4. Provide the user ID at the User ID Number prompt.

      For example, 1001.

    5. Select the User Must Use This Password At First Login option.

      Provide a password for the user at the Password prompt and then confirm the password at the Confirm Password prompt.

    6. Select the user's primary group.

      For example, mechanoids.

    7. Create the user's home directory by accepting the defaults at the Server and Path prompts.
    8. Specify the mail server.
    9. Review the information you provided and go back to correct the information, if necessary. Otherwise, click Finish.

Adding Groups and Users With Command-Line Tools

This section provides examples of adding users and groups with command-line tools.

Adding a Group and User With the groupadd and useradd Commands

The following example shows how to use the groupadd and useradd commands to add the group scutters and the user scutter1 to files on the local system. These commands cannot be used to manage users in a name service environment.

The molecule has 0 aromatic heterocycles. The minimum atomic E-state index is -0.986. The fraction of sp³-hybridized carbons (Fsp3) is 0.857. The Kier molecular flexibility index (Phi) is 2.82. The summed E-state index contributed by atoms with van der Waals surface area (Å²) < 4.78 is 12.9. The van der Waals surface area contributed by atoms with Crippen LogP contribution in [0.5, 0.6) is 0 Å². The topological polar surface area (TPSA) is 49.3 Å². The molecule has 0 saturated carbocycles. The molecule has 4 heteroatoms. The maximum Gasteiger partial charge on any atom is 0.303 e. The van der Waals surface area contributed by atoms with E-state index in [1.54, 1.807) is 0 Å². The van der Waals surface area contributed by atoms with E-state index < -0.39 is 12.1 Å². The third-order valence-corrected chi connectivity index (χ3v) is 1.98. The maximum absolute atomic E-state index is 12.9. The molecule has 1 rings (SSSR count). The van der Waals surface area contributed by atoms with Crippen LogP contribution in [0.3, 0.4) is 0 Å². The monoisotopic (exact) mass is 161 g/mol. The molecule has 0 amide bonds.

# groupadd -g 102 scutters
# useradd -u 1003 -g 102 -d /export/home/scutter1 -s /bin/csh \ -c "Scutter 1" -m -k /etc/skel scutter1
64 blocks

For more information, see the groupadd(1M) and useradd(1M) man pages.

Adding a Group and User With the smgroup and smuser Commands

The following example shows how to use the smgroup and smuser commands to add the group gelfs and the user camille to the NIS domain solar.com on the host starlite.